Linked Lists

This is a discussion on Linked Lists within the C Programming forums, part of the General Programming Boards category; I am a little confused about the push() function, which puts an element at the beginning of a linked list. ...

  1. #1
    Registered User Tommo's Avatar
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    Linked Lists

    I am a little confused about the push() function, which puts an element at the beginning of a linked list.

    Code:
    void WrongPush(struct node* head, int data) {
       struct node* newNode = malloc(sizeof(struct node));
       newNode->data = data;
       newNode->next = head;
       head = newNode;       // NO this line does not work!
    }
    void WrongPushTest() {
       List head = BuildTwoThree();
       WrongPush(head, 1);   // try to push a 1 on front -- doesn't work
    }
    The proposed solution for the above is to have struct node** head instead of struct node* head in the WrongPush parameters.

    Now, I am a little confused here, could someone outline a process to help me understand it better? Also, in WrongPushTest(), could i pass WrongPush(&head, 1) instead of WrongPush(head, 1)? Would this allow me to keep the struct node* head in the parameter list? Are (*-**) and (&-*) synonymous?

    Thanks

  2. #2
    Registered User whiteflags's Avatar
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    Well the problem is that head nodes outside the push function won't be able to reflect the change if you do it that way. The idea would stay the same, except that from a working implementation, you want the head pointer to point to the new head.

    You could return the new head pointer

    lst = push( lst, data)

    or use a pointer to pointer.

    push( &lst, data );

  3. #3
    Registered User Tommo's Avatar
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    Sorry I didn't know 'List head' meant the same as 'struct node* head'. That clears things up a little. I am still a little confused about passing the & and using the 'struct node ** head' for that. I will read up a bit more and come back if i need further help. Thanks

  4. #4
    Captain Crash brewbuck's Avatar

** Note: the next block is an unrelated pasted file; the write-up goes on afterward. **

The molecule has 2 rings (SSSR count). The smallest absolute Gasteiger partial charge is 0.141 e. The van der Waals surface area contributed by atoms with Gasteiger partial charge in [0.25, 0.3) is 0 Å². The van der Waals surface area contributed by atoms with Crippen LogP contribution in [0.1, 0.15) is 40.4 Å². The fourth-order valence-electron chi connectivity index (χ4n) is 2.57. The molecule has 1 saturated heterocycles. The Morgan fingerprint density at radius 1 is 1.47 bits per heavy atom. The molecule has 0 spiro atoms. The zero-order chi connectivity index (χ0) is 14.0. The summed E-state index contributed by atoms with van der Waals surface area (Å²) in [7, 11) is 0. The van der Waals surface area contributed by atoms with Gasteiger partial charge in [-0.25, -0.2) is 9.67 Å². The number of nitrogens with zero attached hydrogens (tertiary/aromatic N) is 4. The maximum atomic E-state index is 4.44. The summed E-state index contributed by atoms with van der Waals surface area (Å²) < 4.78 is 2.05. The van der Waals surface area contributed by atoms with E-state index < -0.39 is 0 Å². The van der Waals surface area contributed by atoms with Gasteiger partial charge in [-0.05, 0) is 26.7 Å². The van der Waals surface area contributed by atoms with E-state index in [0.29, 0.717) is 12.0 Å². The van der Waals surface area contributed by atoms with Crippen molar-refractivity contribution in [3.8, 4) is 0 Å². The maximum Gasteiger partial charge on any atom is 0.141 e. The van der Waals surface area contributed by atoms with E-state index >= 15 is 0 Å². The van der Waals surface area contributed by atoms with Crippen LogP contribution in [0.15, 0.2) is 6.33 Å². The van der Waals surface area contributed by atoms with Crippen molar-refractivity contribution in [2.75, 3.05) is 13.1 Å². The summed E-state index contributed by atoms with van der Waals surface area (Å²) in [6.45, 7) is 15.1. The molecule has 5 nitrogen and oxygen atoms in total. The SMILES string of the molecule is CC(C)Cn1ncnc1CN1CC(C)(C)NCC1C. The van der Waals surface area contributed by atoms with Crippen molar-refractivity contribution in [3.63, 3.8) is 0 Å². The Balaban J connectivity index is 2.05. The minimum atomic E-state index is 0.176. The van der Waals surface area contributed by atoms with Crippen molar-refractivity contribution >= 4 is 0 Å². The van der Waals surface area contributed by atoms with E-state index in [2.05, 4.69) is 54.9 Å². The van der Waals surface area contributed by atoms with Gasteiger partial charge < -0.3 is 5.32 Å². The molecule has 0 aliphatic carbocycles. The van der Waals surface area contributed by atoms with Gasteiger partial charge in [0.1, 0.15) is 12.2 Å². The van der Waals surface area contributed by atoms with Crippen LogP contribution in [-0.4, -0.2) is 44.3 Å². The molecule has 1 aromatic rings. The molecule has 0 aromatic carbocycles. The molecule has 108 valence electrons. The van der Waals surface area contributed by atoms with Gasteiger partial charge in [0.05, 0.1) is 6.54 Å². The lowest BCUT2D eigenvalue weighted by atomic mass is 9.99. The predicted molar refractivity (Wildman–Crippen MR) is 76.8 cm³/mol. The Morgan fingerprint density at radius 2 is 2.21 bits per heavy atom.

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    Quote Originally Posted by Tommo View Post
    Sorry I didn't know 'List head' meant the same as 'struct node* head'. That clears things up a little. I am still a little confused about passing the & and using the 'struct node ** head' for that. I will read up a bit more and come back if i need further help. Thanks
    You could have the function return a pointer to the new head of the list:

    Code:
    struct node *push(struct node *head, int data)
    {
        struct node *newnode = malloc(sizeof(*newnode));
    
        newnode->data = data;
        newnode->next = head;
        return newnode;
    }
    Then, when you use it:

    Code:
    head = push(head, 12345);
    Of course, there is the issue of malloc() returning NULL, which my example doesn't consider.

  5. #5
    Registered User Tommo's Avatar
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    OK, thanks. Turns out the new code is:
    Code:
    void Push(struct node** headRef, int data) {
       struct node* newNode = malloc(sizeof(struct node));
       newNode->data = data;
       newNode->next = *headRef;   // The '*' to dereferences back to the real head
       *headRef = newNode;         // ditto
    }
    void PushTest() {
       struct node* head = BuildTwoThree();// suppose this returns the list {2, 3}
       Push(&head, 1);       // note the &
       Push(&head, 13);
       // head is now the list {13, 1, 2, 3}
    }
    I think the thing that tripped me up was the **. I guess you need to know that the same rules apply as with the single *. Thanks for the help

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